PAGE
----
There are two key advantages of Western Asset’s VaR model: knowledge of the instruments, the model and its underlying assumptions, as well as using the same model in day-to-day risk management. Both of these are critical in times of stress when a fund can approach or exceed VaR limits and when time is short to correct the issue, especially when markets are under stress.

Security set-up is crucial. A number of questions comparing model results are answered by reconciling security set-ups rather than differences in methodology. As the sub-adviser, Western Asset is well-positioned to understand the instruments and their attributes.

Knowledge of the model and its drivers will be extremely important if/when a fund is approaching or crossing the VaR limits. There is value in being able to validate before taking action and forcing trades to remedy. Being close to the model also helps determine what measures are needed to keep a portfolio under a VaR limit or repair an overage. VaR inherently stems from a quantitative model, so the interactions of all the inputs and variables/model assumptions, and the corresponding cause and effect of particular trades may not be immediately clear. Being able to make informed decisions—particularly in times of stress—may prevent unnecessary fund trades in the most difficult market conditions. That difference may facilitate Western Asset’s ability to address outages in the tight time frames required by Rule 18f-4. Using the Western Asset model will also lessen dispersion from proprietary funds, often a key concern of sub-advisory clients.

Rule 18f-4 requires regular back-testing to ensure the VaR model maintains integrity. Identifying circumstances when actual returns significantly deviate from forecast model returns leads to an ongoing evaluation of the model. There is judgment and expertise involved in this discipline. Western Asset typically reviews the efficacy of its model on a monthly basis. Other than regular updates to inputs, the model itself may not change frequently.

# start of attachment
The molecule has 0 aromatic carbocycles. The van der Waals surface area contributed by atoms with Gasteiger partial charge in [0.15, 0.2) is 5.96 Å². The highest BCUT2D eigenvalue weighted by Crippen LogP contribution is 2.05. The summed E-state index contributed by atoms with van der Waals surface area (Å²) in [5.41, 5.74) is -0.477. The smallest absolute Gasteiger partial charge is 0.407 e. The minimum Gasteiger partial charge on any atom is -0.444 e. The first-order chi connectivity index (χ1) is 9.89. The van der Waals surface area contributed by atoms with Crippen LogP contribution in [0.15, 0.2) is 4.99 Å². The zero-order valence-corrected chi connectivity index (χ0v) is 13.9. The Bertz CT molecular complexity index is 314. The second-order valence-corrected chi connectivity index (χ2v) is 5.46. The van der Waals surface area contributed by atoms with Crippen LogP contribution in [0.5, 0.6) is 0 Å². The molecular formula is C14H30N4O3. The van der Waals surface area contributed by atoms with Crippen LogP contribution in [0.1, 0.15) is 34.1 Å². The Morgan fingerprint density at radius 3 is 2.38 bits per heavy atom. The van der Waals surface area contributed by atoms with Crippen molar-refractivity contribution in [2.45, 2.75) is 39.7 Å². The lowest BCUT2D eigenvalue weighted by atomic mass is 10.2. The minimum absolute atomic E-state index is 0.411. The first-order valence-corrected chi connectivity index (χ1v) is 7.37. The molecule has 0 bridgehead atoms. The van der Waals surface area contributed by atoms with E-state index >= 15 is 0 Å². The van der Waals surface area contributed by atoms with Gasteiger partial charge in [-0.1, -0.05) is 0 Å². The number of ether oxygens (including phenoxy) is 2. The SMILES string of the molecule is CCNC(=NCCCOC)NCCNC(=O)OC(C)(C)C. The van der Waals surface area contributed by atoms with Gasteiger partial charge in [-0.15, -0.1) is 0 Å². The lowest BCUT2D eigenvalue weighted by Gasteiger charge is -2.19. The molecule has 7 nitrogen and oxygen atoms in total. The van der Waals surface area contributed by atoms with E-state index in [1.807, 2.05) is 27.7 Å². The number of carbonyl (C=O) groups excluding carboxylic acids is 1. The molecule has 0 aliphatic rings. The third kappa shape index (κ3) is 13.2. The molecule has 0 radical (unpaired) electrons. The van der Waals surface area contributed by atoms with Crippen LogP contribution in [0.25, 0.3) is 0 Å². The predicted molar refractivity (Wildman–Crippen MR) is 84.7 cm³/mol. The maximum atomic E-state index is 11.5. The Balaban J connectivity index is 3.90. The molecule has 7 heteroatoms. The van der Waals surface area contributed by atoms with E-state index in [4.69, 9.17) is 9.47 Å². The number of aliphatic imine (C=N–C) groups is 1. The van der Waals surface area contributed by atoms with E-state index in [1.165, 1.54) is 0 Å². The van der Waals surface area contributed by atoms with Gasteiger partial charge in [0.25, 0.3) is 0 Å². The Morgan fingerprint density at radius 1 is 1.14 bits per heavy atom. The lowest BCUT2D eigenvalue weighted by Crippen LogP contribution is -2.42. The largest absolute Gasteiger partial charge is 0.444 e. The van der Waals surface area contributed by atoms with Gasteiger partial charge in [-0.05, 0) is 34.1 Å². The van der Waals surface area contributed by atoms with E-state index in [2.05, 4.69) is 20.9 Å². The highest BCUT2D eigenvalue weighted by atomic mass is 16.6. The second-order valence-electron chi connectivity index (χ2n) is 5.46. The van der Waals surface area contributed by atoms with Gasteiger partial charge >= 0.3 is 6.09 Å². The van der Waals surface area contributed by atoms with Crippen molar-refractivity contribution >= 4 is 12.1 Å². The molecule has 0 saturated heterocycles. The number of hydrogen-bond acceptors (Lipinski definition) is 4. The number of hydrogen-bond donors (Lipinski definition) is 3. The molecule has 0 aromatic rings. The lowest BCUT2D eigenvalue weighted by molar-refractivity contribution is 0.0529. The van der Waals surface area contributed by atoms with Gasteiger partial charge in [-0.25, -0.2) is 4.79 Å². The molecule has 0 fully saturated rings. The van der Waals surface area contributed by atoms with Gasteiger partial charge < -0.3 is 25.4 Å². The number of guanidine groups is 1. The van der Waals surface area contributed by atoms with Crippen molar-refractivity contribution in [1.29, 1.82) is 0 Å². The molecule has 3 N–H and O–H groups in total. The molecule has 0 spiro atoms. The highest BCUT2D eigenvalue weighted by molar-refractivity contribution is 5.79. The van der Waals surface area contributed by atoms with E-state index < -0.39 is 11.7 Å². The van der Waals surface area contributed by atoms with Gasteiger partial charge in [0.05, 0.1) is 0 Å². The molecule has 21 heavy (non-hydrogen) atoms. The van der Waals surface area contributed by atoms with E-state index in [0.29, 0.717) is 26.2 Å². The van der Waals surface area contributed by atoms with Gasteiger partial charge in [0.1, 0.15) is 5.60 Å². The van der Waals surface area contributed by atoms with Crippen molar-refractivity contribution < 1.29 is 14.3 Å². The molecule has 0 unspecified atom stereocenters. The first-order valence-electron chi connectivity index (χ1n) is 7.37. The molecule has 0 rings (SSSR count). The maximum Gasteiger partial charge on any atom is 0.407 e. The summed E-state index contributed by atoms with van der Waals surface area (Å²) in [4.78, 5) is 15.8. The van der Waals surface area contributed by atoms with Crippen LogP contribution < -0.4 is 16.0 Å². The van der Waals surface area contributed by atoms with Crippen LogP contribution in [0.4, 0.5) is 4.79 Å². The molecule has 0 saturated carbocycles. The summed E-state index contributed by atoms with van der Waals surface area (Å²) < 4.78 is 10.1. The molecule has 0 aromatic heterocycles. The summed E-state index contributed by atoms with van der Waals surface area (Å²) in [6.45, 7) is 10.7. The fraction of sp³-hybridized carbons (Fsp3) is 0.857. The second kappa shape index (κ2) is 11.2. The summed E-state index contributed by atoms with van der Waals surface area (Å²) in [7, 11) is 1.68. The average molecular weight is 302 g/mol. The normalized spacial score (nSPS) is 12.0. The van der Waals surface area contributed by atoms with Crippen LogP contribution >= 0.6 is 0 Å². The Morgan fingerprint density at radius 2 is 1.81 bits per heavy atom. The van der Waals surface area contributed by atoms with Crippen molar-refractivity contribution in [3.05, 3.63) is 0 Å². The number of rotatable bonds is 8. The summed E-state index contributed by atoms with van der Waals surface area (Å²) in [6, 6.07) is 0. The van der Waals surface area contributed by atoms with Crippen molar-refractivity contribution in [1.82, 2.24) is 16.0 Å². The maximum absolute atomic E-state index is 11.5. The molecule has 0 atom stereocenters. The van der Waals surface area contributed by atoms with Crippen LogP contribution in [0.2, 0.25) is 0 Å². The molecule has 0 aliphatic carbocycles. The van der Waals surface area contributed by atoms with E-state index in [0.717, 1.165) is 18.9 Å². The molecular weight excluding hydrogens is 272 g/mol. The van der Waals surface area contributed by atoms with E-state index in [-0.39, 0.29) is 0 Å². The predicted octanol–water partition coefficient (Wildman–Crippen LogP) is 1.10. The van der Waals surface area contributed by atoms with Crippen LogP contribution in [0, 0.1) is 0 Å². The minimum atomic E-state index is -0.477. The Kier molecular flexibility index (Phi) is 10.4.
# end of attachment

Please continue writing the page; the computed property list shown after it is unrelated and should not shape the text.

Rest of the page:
Western Asset has expertise with VaR modeling, estimation and usage, and worked with VaR limits in other regulatory contexts before Rule 18f-4 was established. The Firm built and maintains an in-house system, so it does not rely on third party vendors. There will be design decisions in how Western Asset builds and maintains its model.

If a fund delegates the VaR aspect of Rule 18f-4, Western Asset can provide transparency into daily VaR metrics on whatever frequency the client requests. The Firm can also provide documentation and support fund oversight and diligence efforts.

Fund clients may wish to maintain a shadow VaR model as a measure of independent oversight. Western Asset would work with such clients to mitigate the risk of large differences between the models, but Western Asset’s internal model would be the metric of record. In practice, clients with such capabilities may ultimately prefer to use their model as the standard but it is an option worth noting.

Fund or Fund Adviser Ownership of the VaR Model

For various reasons, funds may prefer to use a VaR model they develop and associated monitoring for Rule 18f-4 purposes. For example, fund complexes with multiple sub-advisers and multi-manager funds may prefer to maintain a single VaR approach at the fund level.

In these cases, Western Asset would maintain a shadow VaR for its internal purposes and/or coordinate with fund clients to obtain a regular feed of official VaR metrics. These measures would be necessary to permit Western Asset to effectively manage the fund within required VaR limits.

There are trade-offs to this approach. As noted above, there may be differences among Western Asset VaR results and the results from other models due to security set-ups and/or VaR methodology. Western Asset will not be able to validate fund client VaR results and will not have full transparency into the drivers or what actions are likely to have what results under the client’s model. When approaching or exceeding VaR limits, funds will either need to instruct specific remedial measures based on their knowledge of their VaR model or Western Asset will make its best educated guess.